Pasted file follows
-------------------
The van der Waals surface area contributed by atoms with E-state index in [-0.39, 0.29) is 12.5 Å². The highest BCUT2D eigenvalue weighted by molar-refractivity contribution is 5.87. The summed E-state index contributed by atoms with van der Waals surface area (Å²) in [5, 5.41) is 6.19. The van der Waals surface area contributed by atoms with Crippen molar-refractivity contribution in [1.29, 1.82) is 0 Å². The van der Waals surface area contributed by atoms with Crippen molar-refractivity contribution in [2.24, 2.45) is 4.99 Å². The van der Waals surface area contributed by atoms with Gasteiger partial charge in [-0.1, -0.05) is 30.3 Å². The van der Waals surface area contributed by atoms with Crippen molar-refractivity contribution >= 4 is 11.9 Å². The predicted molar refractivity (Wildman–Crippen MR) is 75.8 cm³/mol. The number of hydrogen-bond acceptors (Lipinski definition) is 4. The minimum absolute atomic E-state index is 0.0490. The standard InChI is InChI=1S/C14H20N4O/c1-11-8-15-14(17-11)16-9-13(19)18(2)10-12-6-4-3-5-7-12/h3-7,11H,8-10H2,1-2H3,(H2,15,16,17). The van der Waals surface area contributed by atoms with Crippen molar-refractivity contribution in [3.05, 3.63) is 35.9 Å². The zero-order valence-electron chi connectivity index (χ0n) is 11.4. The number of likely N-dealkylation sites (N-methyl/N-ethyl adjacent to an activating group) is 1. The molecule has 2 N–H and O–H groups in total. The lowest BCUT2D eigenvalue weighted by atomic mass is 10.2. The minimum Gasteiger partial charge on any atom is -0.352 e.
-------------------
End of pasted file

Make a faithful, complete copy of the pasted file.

The van der Waals surface area contributed by atoms with E-state index in [-0.39, 0.29) is 12.5 Å². The highest BCUT2D eigenvalue weighted by molar-refractivity contribution is 5.87. The summed E-state index contributed by atoms with van der Waals surface area (Å²) in [5, 5.41) is 6.19. The van der Waals surface area contributed by atoms with Crippen molar-refractivity contribution in [1.29, 1.82) is 0 Å². The van der Waals surface area contributed by atoms with Crippen molar-refractivity contribution in [2.24, 2.45) is 4.99 Å². The van der Waals surface area contributed by atoms with Gasteiger partial charge in [-0.1, -0.05) is 30.3 Å². The van der Waals surface area contributed by atoms with Crippen molar-refractivity contribution >= 4 is 11.9 Å². The predicted molar refractivity (Wildman–Crippen MR) is 75.8 cm³/mol. The number of hydrogen-bond acceptors (Lipinski definition) is 4. The minimum absolute atomic E-state index is 0.0490. The standard InChI is InChI=1S/C14H20N4O/c1-11-8-15-14(17-11)16-9-13(19)18(2)10-12-6-4-3-5-7-12/h3-7,11H,8-10H2,1-2H3,(H2,15,16,17). The van der Waals surface area contributed by atoms with Crippen molar-refractivity contribution in [3.05, 3.63) is 35.9 Å². The zero-order valence-electron chi connectivity index (χ0n) is 11.4. The number of likely N-dealkylation sites (N-methyl/N-ethyl adjacent to an activating group) is 1. The molecule has 2 N–H and O–H groups in total. The lowest BCUT2D eigenvalue weighted by atomic mass is 10.2. The minimum Gasteiger partial charge on any atom is -0.352 e.